6) Post Entry Distribution and Survey Information: Evaluate the known distribution in California. Only official records identified by a taxonomic expert and supported by voucher specimens deposited in natural history collections should be considered. Pest incursions that have been eradicated, are under eradication, or have been delimited with no further detections should not be included.

(Score: 0)

Not established (0) Pest never detected in California, or known only from incursions.

-Low (-1) Pest has a localized distribution in California, or is established in one suitable climate/host area (region).

-Medium (-2) Pest is widespread in California but not fully established in the endangered area, or pest established in two contiguous suitable climate/host areas.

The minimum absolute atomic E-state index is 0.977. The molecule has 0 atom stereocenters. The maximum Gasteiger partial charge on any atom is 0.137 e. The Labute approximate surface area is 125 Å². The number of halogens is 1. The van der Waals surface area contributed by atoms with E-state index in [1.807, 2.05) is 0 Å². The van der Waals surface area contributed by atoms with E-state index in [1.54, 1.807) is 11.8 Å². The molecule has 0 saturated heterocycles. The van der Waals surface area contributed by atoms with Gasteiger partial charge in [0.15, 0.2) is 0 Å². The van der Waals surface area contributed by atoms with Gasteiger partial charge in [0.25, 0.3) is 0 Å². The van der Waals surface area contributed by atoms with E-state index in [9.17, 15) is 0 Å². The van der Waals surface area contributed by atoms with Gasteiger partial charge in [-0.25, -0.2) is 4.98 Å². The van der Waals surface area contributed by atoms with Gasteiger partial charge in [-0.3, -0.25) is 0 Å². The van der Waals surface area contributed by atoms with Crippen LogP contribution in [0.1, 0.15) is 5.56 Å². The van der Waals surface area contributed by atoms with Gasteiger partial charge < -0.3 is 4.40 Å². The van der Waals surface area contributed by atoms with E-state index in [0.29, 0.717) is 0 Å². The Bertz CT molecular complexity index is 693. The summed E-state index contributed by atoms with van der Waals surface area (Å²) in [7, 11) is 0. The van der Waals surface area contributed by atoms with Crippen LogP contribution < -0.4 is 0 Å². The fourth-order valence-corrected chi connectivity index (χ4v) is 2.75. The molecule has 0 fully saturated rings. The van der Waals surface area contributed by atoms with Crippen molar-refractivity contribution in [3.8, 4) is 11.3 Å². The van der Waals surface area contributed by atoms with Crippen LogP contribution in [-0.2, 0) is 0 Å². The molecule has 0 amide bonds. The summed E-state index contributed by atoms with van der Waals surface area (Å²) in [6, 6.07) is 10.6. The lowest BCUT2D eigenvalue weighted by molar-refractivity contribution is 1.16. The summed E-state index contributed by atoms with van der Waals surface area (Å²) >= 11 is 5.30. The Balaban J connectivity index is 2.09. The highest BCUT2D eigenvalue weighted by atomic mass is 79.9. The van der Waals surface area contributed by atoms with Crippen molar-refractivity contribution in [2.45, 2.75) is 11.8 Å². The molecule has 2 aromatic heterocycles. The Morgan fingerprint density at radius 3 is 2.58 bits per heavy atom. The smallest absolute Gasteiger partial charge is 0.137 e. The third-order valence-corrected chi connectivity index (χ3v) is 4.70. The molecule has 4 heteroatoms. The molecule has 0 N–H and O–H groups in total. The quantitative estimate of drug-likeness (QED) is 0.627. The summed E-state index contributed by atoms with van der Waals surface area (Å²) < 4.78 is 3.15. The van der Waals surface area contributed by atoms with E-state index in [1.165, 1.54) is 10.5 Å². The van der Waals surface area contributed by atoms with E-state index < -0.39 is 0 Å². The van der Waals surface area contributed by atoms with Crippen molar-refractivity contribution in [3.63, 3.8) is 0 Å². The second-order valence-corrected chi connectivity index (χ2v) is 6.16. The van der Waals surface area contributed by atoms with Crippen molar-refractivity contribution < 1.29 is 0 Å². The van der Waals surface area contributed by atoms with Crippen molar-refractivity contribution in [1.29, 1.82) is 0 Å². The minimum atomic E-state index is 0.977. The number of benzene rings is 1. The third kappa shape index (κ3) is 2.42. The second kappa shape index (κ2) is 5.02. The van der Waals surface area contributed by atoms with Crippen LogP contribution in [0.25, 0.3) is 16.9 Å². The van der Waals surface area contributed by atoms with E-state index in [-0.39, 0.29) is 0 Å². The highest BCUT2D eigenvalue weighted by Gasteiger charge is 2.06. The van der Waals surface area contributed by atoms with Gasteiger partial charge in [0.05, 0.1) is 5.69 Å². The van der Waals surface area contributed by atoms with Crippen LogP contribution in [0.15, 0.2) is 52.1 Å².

-High (-3) Pest has fully established in the endangered area, or pest is reported in more than two contiguous or non-contiguous suitable climate/host areas.

Final Score:

7) The final score is the consequences of introduction score minus the post entry distribution and survey information score: (Score:15)

Final Score:  Score of Consequences of Introduction – Score of Post Entry Distribution and Survey Information = 15

Uncertainty: 

Asian crazy worm, Amynthas agrestis, has not been reported from California.  The definitive presence of this pest in California is currently not known.  Future in-state detections/reports may result in an alteration of the currently proposed rating for A. agrestis.

Conclusion and Rating Justification:

Based on the evidence provided above the proposed rating for Asian crazy worm, Amynthas agrestis is A.

References: